Land Trust looking to keep North Shore country with Hawaii’s first greenprint

Jade Eckardt

HALEIWA—The community on Oahu’s North Shore of Oahu is well known for coming together to protect the area’s land and to conserve the “country” feeling it’s known for. In helping to preserve those interests, it is the mission of the North Shore Community Land Trust (NSCLT) to protect and steward the natural landscapes, cultural heritage, and rural character from Kahuku Point to Kaena. Recently, the group has contracted the Trust for Public Land (TPL) to facilitate the first TPL greenprint to be done in Hawaii.

The TPL is a national, nonprofit, land conservation organization that conserves land for people to enjoy as parks, community gardens, historic sites, rural lands, and other natural places. Their process known as greenprinting is one of the TPL’s unique conservation services. The greenprint staff has worked with land trusts and government agencies to develop over 40 greenprints throughout the continental United States using community input to protect land.

“The greenprint project seeks to develop a conservation action plan that is based on community input to guide the NSCLT’s conservation work on the North Shore,” said Doug Cole, executive director of NSCLT.

Greenprinting tools use a transparent mapping and modeling process to engage local residents in a thoughtful place-based planning exercise, focused on short term actions and long term vision. According to Cole, TPL will develop the greenprinting products, which include written materials and GIS based maps.

For more information on the greenprint process, contact NSCLT by clicking here

“Basically, we want to make sure that the conservation opportunities we pursue are part of a well thought-out strategy that the community helped establish,” Cole explained. “Because ultimately, we will need community support in order to successfully convert such opportunities into completed conservation transactions.”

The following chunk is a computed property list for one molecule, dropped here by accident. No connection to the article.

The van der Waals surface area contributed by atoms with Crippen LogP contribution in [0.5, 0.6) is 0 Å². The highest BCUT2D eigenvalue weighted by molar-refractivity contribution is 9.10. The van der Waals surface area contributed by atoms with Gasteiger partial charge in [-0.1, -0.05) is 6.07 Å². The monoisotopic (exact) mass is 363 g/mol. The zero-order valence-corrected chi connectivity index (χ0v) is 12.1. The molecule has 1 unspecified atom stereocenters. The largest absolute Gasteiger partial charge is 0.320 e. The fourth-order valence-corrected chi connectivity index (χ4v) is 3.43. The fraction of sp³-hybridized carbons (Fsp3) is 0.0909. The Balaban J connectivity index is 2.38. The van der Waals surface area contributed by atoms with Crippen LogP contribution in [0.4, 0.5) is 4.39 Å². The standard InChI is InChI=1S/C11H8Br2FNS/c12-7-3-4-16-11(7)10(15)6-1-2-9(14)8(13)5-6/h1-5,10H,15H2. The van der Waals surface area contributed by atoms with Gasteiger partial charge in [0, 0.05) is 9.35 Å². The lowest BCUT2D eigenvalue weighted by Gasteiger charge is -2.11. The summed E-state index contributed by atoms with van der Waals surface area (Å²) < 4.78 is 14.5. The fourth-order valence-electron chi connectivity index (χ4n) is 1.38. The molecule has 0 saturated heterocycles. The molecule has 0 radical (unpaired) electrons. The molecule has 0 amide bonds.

To gather community input, NSCLT held several outreach events, or “land protection talk stories,” at various outdoor markets in the area. At the North Shore Country Market, the Waialua Farmers’ Market, and the Haleiwa Farmers’ Market, both residents and visitors were given the opportunity to tell the organization what they value most about the North Shore.

Some key questions NSCLT asked community members at the markets were:

* What places are important to you?
* Why are they important?

* What values do they represent?

* How do we keep the North Shore a great place to live, work, and play?

Cole says the NSCLT has also been conducting in-person interviews with several different community stakeholders and they will continue them throughout the process.

According to Cole, so far a “few hundred” people have contributed their input and answered the questions provided at the outreach sessions. However, the feedback hasn’t yet been processed and tallied, and Cole says it’s too early to say what the most common visions are, or if there is one common theme in resident’s feedback.

“We hope to gather additional feedback before we identify what we believe are the shared values and priorities,” Cole said.

The Greenprinting process has several months to go before it is completed.

“I will do my best to keep the community informed throughout the process,” Cole said.

More on greenprinting

The TPL’s greenprinting process helps communities make informed decisions about land conservation, using computer models created with Geographic Information System (GIS) software to analyze community-based data. The TPL has developed GIS models that combine layers of spatial information to guide growth-management efforts. These efforts include:

Conservation Priorities—A community defines its own criteria for the lands it wants to protect. Its highest priority lands are then mapped on a greenprint.

Parks Gap Analysis—Mapping reveals which neighborhoods are most in need of parks and where land in those neighborhoods might be available to create parks.

Watershed Protection—By mapping stream buffer areas, slope profiles, soil types, and other data, greenprinting shows where land conservation can protect water quality.

Fragmentation Modeling—These models identify lands whose conservation would create continguous natural resources such as forests, wetlands, and wildlife habitat.

Trail Linkage—Greenprinting finds opportunities to link or expand existing trail systems.

Development Forecasting—Models project which lands—including important conservation lands—are most likely to be developed for commercial or residential uses.